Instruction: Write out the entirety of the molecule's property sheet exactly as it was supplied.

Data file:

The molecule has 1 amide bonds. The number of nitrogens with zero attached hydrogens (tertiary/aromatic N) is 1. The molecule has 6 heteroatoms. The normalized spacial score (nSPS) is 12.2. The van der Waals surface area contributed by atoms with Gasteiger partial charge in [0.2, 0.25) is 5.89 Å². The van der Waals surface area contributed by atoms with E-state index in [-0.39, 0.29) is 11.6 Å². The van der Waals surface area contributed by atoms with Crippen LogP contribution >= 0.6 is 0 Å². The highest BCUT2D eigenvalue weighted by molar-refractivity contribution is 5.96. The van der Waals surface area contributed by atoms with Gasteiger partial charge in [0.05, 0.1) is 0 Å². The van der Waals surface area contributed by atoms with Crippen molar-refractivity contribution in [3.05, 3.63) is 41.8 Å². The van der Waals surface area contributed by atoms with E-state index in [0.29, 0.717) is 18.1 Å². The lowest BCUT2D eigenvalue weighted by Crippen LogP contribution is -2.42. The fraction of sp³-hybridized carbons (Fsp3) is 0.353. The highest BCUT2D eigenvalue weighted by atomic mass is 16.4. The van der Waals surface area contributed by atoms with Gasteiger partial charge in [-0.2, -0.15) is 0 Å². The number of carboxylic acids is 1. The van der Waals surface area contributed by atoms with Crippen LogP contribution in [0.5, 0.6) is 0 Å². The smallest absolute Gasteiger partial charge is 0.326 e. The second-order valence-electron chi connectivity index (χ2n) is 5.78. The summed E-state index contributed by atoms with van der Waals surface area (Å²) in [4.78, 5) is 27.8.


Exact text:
The molecule has 1 amide bonds. The number of nitrogens with zero attached hydrogens (tertiary/aromatic N) is 1. The molecule has 6 heteroatoms. The normalized spacial score (nSPS) is 12.2. The van der Waals surface area contributed by atoms with Gasteiger partial charge in [0.2, 0.25) is 5.89 Å². The van der Waals surface area contributed by atoms with E-state index in [-0.39, 0.29) is 11.6 Å². The van der Waals surface area contributed by atoms with Crippen LogP contribution >= 0.6 is 0 Å². The highest BCUT2D eigenvalue weighted by molar-refractivity contribution is 5.96. The van der Waals surface area contributed by atoms with Gasteiger partial charge in [0.05, 0.1) is 0 Å². The van der Waals surface area contributed by atoms with Crippen molar-refractivity contribution in [3.05, 3.63) is 41.8 Å². The van der Waals surface area contributed by atoms with E-state index in [0.29, 0.717) is 18.1 Å². The lowest BCUT2D eigenvalue weighted by Crippen LogP contribution is -2.42. The fraction of sp³-hybridized carbons (Fsp3) is 0.353. The highest BCUT2D eigenvalue weighted by atomic mass is 16.4. The van der Waals surface area contributed by atoms with Gasteiger partial charge in [-0.2, -0.15) is 0 Å². The number of carboxylic acids is 1. The van der Waals surface area contributed by atoms with Crippen LogP contribution in [0.5, 0.6) is 0 Å². The smallest absolute Gasteiger partial charge is 0.326 e. The second-order valence-electron chi connectivity index (χ2n) is 5.78. The summed E-state index contributed by atoms with van der Waals surface area (Å²) in [4.78, 5) is 27.8.